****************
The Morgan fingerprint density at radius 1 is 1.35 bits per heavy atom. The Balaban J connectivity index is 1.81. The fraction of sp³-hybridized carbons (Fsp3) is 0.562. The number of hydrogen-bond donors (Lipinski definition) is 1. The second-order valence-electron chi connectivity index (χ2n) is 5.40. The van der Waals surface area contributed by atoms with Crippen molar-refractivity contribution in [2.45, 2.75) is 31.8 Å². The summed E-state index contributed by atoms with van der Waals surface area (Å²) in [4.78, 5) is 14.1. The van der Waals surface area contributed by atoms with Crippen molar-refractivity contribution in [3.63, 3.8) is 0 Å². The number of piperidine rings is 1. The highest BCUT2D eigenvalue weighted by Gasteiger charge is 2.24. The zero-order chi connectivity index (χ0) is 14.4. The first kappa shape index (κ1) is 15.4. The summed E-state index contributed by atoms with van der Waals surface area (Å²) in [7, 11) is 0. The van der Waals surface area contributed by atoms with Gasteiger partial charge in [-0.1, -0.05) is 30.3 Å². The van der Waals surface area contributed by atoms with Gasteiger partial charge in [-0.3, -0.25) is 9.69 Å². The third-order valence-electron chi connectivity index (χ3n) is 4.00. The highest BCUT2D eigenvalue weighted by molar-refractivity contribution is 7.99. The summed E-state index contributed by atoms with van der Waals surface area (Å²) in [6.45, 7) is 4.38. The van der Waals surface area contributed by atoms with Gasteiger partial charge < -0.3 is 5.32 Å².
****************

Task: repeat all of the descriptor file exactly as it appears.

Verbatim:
The Morgan fingerprint density at radius 1 is 1.35 bits per heavy atom. The Balaban J connectivity index is 1.81. The fraction of sp³-hybridized carbons (Fsp3) is 0.562. The number of hydrogen-bond donors (Lipinski definition) is 1. The second-order valence-electron chi connectivity index (χ2n) is 5.40. The van der Waals surface area contributed by atoms with Crippen molar-refractivity contribution in [2.45, 2.75) is 31.8 Å². The summed E-state index contributed by atoms with van der Waals surface area (Å²) in [4.78, 5) is 14.1. The van der Waals surface area contributed by atoms with Crippen molar-refractivity contribution in [3.63, 3.8) is 0 Å². The number of piperidine rings is 1. The highest BCUT2D eigenvalue weighted by Gasteiger charge is 2.24. The zero-order chi connectivity index (χ0) is 14.4. The first kappa shape index (κ1) is 15.4. The summed E-state index contributed by atoms with van der Waals surface area (Å²) in [7, 11) is 0. The van der Waals surface area contributed by atoms with Gasteiger partial charge in [-0.1, -0.05) is 30.3 Å². The van der Waals surface area contributed by atoms with Gasteiger partial charge in [-0.3, -0.25) is 9.69 Å². The third-order valence-electron chi connectivity index (χ3n) is 4.00. The highest BCUT2D eigenvalue weighted by molar-refractivity contribution is 7.99. The summed E-state index contributed by atoms with van der Waals surface area (Å²) in [6.45, 7) is 4.38. The van der Waals surface area contributed by atoms with Gasteiger partial charge < -0.3 is 5.32 Å².